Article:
Dispossessed, at first the rani declined the British offer of ₹60,000 per annum but was soon persuaded to accept the settlement. In the years that followed, however, there was much bickering and haggling—over the late raja’s debts, which were deducted from her allowance; over the continuation of the pension to Lakshmibai’s adopted son, which the British were against; over a temple; and even such issues as cow slaughter. When the rebellion broke out, at first the rani was undecided—in a letter dated June 1857, she hoped the rebels would go “straight to hell”. Even months later, by which time the local British presence was destroyed through a massacre, Lakshmibai was uncertain. It was only early in 1858, when many of her old friends, including the aforementioned Peshwa’s adopted son, became confirmed leaders of the rebellion and she herself was being viewed with suspicion, that she made her final choice: a choice that saw her ride out bravely on horseback towards tragedy, and enshrined her in India’s national history.

(My column in Mint Lounge, January 12 2019)


In 1857, when the great rebellion swept much of north India into a storm of gunpowder and rage, one of the consolations the embattled British possessed was the loyalty of numerous Indian princes. Even as maharajas issued proclamations of fidelity, a number of them mobilized actual armies in service of the East India Company. Thus, for instance, leading princes of Punjab stood with the British, just as the reigning Scindia in Gwalior “strove hard to keep his…subjects faithful to his liege lords.” In Rajputana, similarly, support came despite public sympathy for the rebels. “At every town through which we passed,” an officer wrote of Jaipur, “the inhabitants cursed and abused us.” But the local ruler pitched his flag with the British, lending them troops who not only served the Company gloriously but even punished those “refractory villages” for flirting with mutiny.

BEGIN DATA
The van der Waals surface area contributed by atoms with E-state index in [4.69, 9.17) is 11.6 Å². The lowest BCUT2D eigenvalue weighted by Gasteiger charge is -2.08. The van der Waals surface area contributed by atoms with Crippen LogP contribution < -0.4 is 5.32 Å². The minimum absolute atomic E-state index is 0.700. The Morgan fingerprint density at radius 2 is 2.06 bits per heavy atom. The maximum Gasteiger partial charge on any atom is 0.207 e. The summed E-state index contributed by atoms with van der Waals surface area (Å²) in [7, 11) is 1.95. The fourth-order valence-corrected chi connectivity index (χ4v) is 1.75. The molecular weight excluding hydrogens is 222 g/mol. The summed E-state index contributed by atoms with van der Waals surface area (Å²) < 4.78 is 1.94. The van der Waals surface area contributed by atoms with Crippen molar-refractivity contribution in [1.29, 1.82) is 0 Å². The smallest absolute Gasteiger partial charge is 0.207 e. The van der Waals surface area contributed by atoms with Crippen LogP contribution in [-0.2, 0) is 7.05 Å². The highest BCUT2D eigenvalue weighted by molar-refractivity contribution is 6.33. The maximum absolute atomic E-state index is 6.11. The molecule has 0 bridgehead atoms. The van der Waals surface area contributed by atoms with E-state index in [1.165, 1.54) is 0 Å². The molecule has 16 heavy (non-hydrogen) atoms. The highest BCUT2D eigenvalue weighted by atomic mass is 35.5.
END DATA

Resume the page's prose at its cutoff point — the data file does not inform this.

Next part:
From his position, it was a shrewd stand to take, for had it been otherwise, Sawai Ram Singh II of Jaipur himself might have been deposed and banished to the footnotes of history. Described as “a ruler of singular intelligence and enlightenment”, Ram Singh was only 22 at the time of the rebellion, and it was after some hesitation that he decided to endorse the cause of the British. He had spent his formative years under the guardianship of a regency council, which was really a coterie of noblemen. When in 1851 he succeeded to full powers, he had to balance several interests—in order to actually exercise his authority, he proactively sought the “active official support” of the British. But all the same, his courtiers remained influential, so when they showed sympathy for the rebels in 1857, it took some time for Ram Singh to make up his mind—on whether he should raise swords in the name of the mutineers, or fight for a foreign power which buttressed his own princely authority.

Ram Singh was one of the 19th century’s more remarkable Indians. That he was interesting was clear early on. When prince Alexei Dmitrievich Saltykov of Russia met him in the mid-1840s, the “plain-looking” adolescent left on his visitor a sparkling impression. He wanted to know, for instance, “where Russia is located and how long it would take to go there from Jaipur”. As an adult, the maharaja carved for himself an even more striking reputation as a modernizer. In 1867, he set up the first girls’ school in his capital despite “popular prejudice” against such ideas in a feudal environment. He set up the Maharaja College, where English and Sanskrit were taught side by side, even as he established a school of art, a public library, and a hospital. Gas lights were installed along thoroughfares in his capital, while other projects ranged from waterworks to a postal network. Changes in administration were also made, launching modern governance in the state. Meanwhile, fluent in English as well as Western thought, Ram Singh became a bridge between two worlds, tuned into evolving times, but also married firmly to his roots and to Indian tradition.

What really distinguished him, though, was a royal pastime that graduated into an enduring passion. When Louis Rousselet, the traveller, met Ram Singh in 1866, he was surprised that the maharaja’s “dress was handsome, but showed an indifference to ornament”; instead of jewels and a sword, there was “an immense revolver thrust into his belt”. But more interesting even than the ruler’s appearance, the Frenchman recalled, was their conversation on photography—Ram Singh, he realized, was not only “an admirer of this art, but is himself a skilled photographer”. In fact, for about a decade, the maharaja had been a member of the Bengal Photographic Society, long before he acquired his first camera in 1862. And while princes across India developed a fondness for photography, few mastered it in the way he did—or created a collection that encapsulates a world in which the Victorian and the Indian met both constructively as well as to do ideological battle.